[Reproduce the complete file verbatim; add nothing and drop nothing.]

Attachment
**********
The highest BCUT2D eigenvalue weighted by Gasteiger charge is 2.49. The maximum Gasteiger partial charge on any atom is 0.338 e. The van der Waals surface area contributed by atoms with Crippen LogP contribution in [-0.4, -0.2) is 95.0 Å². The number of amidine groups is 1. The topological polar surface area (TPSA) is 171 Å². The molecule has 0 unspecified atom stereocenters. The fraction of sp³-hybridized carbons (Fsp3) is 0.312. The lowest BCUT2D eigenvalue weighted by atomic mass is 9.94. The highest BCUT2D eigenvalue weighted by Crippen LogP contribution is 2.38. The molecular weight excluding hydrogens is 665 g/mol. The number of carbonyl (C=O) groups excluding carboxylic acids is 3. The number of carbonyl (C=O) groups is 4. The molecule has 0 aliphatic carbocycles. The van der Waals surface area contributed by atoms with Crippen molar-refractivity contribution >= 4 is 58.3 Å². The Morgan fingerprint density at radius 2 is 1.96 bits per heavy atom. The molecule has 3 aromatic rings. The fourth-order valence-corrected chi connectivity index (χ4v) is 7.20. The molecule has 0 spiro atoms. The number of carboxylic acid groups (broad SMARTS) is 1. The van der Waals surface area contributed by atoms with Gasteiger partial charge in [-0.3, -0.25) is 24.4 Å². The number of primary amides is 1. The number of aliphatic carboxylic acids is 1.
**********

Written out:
The highest BCUT2D eigenvalue weighted by Gasteiger charge is 2.49. The maximum Gasteiger partial charge on any atom is 0.338 e. The van der Waals surface area contributed by atoms with Crippen LogP contribution in [-0.4, -0.2) is 95.0 Å². The number of amidine groups is 1. The topological polar surface area (TPSA) is 171 Å². The molecule has 0 unspecified atom stereocenters. The fraction of sp³-hybridized carbons (Fsp3) is 0.312. The lowest BCUT2D eigenvalue weighted by atomic mass is 9.94. The highest BCUT2D eigenvalue weighted by Crippen LogP contribution is 2.38. The molecular weight excluding hydrogens is 665 g/mol. The number of carbonyl (C=O) groups excluding carboxylic acids is 3. The number of carbonyl (C=O) groups is 4. The molecule has 0 aliphatic carbocycles. The van der Waals surface area contributed by atoms with Crippen molar-refractivity contribution >= 4 is 58.3 Å². The Morgan fingerprint density at radius 2 is 1.96 bits per heavy atom. The molecule has 3 aromatic rings. The fourth-order valence-corrected chi connectivity index (χ4v) is 7.20. The molecule has 0 spiro atoms. The number of carboxylic acid groups (broad SMARTS) is 1. The van der Waals surface area contributed by atoms with Gasteiger partial charge in [-0.3, -0.25) is 24.4 Å². The number of primary amides is 1. The number of aliphatic carboxylic acids is 1.